Sid Richardson College senior Claudia Middleton calls herself a mixed-media artist with a knack for collages. Her studio hosts a collection of pieces made from different mediums ranging from cloth to photos to oil paints. Despite dabbling with multiple techniques, Middleton said collage is her favorite.

“It’s something in the way [the pieces] already exist,” Middleton said. “I’m recontextualizing [those] materials and images. There’s something about cutting [a piece] out and placing it next to something else that really changes the field of perception.”

Middleton points to her own background as an important influence on her artwork.

“I grew up in suburban white America,” Middleton said. “There’s a lot of aspects in that environment that are conducive to being questioned. I took it for granted when I was in it, but then I came to Rice and realized there are a lot of structures of oppression and privilege. I have to start to revise my own history. I have the privilege of being in this secure place of knowing who I am — a cisgender white female. [My art] is a personal exploration of my own privilege.”

One of Middleton’s pieces hangs in front of her studio window. The sun shines through its collage of translucent fabrics and upon closer examination, pieces of Middleton’s old family pictures can be found. Middleton said she doesn’t actually know anyone in those images.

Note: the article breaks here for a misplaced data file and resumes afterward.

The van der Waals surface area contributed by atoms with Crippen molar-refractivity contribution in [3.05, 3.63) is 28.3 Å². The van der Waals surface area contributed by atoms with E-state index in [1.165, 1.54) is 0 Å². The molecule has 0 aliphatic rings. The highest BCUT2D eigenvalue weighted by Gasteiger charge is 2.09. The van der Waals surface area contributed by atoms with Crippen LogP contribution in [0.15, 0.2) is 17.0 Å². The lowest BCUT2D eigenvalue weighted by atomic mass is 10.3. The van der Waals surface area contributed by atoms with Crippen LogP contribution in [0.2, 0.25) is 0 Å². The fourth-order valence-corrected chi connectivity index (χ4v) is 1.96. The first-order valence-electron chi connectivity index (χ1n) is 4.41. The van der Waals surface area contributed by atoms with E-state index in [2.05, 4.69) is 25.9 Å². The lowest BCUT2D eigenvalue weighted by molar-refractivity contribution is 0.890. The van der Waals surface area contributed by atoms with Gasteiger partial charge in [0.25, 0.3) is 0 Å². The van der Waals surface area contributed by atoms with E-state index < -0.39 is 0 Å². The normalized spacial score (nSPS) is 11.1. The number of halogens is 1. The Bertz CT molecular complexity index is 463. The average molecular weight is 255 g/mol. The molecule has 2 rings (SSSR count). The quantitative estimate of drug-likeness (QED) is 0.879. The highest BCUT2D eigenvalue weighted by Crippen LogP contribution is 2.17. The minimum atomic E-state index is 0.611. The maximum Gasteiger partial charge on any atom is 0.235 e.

“It’s a transparent quilt,” Middleton said. “For me, it’s exploring the division between the private and public. A quilt is something that’s usually warm and comfortable. It’s something that has a family history behind it if it’s passed down between generations. I think the idea of a quilt made of translucent materials makes it colder and in doing so, makes the family history colder and more distant.”

When asked about her creative process, Middleton said she prefers to begin with a concrete base, allowing herself to then focus on what to do in terms of concept.

“I take whatever that [beginning] is and work expressively to make a base,” Middleton said. “I’ll put it up, look at it, then move away and come back to it later. I have to take myself out of the process and think about it.”

As a double major in English and visual and dramatic arts, Middleton describes the artistic process of revision to be similar to her writing process of editing, re-editing and proofreading. In addition, Middleton said her time working in studio has enhanced her perspectives in both her academic and personal life.

“[Being a VADA student] has been very helpful because it gives me a way to access my own self,” Middleton said. “It grounds me in my understanding of how I see the world and the certain relation to the visual plane — things that are the figure and things that are the ground. It’s made me think critically of the way that things relate to each other.” 

After she graduates, Middleton plans to teach high school English in Houston with Teach for America. 

“There’s no part of the creative process that doesn’t apply to education and no part of it that doesn’t apply to my life as an English-affiliated person,” Middleton said. “I’m excited to bring creativity into the classroom.”